Speaker: Patricia Rubin (Institute of Fine Arts, New York)
With a small, but significant or rather signifying detail – pink earrings – Titian colour-coded the Africans in his paintings. This consistent marking out of difference refers, however, to fluid and fluctuating concepts of Africa and that continent’s inhabitants. Occurring in different pictorial genres (portraits, poesie, and religious paintings), Titian’s Africans play different roles and have different subject positions. In their variety they register both alterity and the complexity represented by Africa as a legendary region and a living reality in the mid-sixteenth century and for mid-sixteenth century Venetians.
Patricia Rubin is emeritus Professor of Renaissance Art at the Institute of Fine Arts in New York.
She has served as Director of that Institute, Deputy Director of the Courtauld Institute of Art, founding Head of the Courtauld Institute Research Forum, and Acting Director of Villa I Tatti in Florence. She has written books on Giorgio Vasari’s Lives of the Artists and on art and society in Renaissance Florence (Giorgio Vasari: Art and History and Images and Identity in Fifteenth-century Florence), along with numerous essays and articles on related topics, including the co-authorship of the National Gallery exhibition catalogue Renaissance Florence: The Art of the 1470s. Her research interests range from altarpiece design to humbug and art history in the nineteenth century. She has written about Raphael’s Madonna della Seggiola and Sandro Botticelli’s illustrations to Dante’s Divine Comedy, Anglo-American viewing of Leonardo da Vinci’s Last Supper, tomb sculptures by Michelangelo Buonarroti and Andrea del Verrocchio (“Michelangelo’s Monkey and the Melancholy of Death”), “‘Perverse Images’: Monstrous Beauty and Monkey Business in Italian Art from Botticelli to Bronzino,” and “Dangerous Liaisons: Compromising Positions and Provocative Allusions in Bronzino’s Martyrdom of St. Lawrence.”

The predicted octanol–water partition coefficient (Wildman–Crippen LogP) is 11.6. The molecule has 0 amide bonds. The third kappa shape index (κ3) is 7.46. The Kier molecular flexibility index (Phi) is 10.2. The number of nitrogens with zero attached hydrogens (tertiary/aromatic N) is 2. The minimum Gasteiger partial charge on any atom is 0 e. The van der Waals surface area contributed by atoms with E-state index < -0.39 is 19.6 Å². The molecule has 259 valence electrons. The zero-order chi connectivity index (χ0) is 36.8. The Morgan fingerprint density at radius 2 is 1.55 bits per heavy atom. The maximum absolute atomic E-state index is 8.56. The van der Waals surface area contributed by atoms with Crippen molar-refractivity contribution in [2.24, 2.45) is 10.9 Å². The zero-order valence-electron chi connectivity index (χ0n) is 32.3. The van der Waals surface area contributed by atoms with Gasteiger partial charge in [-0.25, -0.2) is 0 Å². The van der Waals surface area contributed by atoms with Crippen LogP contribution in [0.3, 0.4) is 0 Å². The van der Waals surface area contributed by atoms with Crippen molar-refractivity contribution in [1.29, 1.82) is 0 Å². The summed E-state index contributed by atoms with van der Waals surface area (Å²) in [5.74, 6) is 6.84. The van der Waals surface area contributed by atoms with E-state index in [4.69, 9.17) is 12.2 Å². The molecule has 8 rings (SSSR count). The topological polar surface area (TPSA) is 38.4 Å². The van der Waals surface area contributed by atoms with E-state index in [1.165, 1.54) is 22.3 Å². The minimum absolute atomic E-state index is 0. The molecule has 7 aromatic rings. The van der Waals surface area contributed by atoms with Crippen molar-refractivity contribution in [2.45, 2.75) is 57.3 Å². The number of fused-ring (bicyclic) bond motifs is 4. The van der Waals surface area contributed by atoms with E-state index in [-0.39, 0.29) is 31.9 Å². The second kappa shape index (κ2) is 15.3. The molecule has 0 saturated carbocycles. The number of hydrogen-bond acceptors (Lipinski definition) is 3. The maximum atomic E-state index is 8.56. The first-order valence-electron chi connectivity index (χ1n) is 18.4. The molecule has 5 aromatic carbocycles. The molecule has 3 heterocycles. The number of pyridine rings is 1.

Image: Detail from Titian, Portrait of Laura dei Dianti, ca. 1523. Oil on canvas, Collection Heinz Kisters, Kreuzlingen, Switzerland.
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